Flowering Plants that Native Bees Love
"Farming with Native Beneficial Insects" Means Solving for Pattern


jonas spring said…
great article! When I was last in chicago I couldn't believe how much green space existed on the south side. whole lots filled with grass where buildings used to be. would be a great place to do another blog post.
margfh said…
Really enjoyed this series of articles. I live in NW McHenry County - not too far from Hackmatack. Unfortunately we're pretty surrounded by farm fields and been watching all the fencelines/hedgerows being ripped out for the last few years. Found you on ADR by the way.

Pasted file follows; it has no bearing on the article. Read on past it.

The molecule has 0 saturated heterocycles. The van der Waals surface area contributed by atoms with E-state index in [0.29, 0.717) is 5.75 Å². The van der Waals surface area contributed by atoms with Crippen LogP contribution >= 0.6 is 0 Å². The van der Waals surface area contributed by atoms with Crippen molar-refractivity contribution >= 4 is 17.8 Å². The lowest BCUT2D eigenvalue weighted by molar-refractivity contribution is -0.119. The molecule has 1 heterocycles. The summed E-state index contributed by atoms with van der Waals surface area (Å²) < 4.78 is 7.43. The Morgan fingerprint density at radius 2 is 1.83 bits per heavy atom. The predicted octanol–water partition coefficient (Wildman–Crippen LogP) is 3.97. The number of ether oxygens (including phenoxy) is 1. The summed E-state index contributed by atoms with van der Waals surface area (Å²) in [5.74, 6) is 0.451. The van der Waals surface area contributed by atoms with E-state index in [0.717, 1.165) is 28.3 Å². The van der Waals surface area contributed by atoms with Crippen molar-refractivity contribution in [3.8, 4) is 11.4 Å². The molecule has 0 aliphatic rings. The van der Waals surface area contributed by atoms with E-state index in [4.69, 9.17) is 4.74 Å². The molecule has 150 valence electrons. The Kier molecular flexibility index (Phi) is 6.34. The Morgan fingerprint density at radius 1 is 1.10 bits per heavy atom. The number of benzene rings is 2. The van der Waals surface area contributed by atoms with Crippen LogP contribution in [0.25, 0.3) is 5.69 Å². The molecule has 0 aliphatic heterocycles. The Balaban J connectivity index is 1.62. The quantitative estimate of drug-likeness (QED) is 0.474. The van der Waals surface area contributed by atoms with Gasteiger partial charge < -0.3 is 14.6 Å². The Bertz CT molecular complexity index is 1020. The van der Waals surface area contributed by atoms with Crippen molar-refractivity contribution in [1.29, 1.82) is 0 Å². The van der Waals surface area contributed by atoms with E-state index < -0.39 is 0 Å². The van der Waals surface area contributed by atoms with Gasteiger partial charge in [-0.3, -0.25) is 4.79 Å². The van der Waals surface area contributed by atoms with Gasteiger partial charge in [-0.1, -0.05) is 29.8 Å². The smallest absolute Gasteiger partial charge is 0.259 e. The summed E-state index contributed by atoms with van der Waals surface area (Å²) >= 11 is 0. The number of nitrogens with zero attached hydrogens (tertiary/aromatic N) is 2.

Hi Jonas, Thanks! Yes, there is quite a bit of land. There's some urban ag going on, but there could be more.

Hi margh,
Glad to make your acquaintance. I've got some friends in McHenry Co. Yeah, too bad about the hedgerow destruction. Do you know about the Illinois Stewardship Alliance? They advocate for earth-friendly ag. ADR is a great forum with an excellent host!
margfh said…
Hi Adrian,
I had heard the name but didn't know much about them so I checked out their website. Thanks!!
Definitely agree about ADR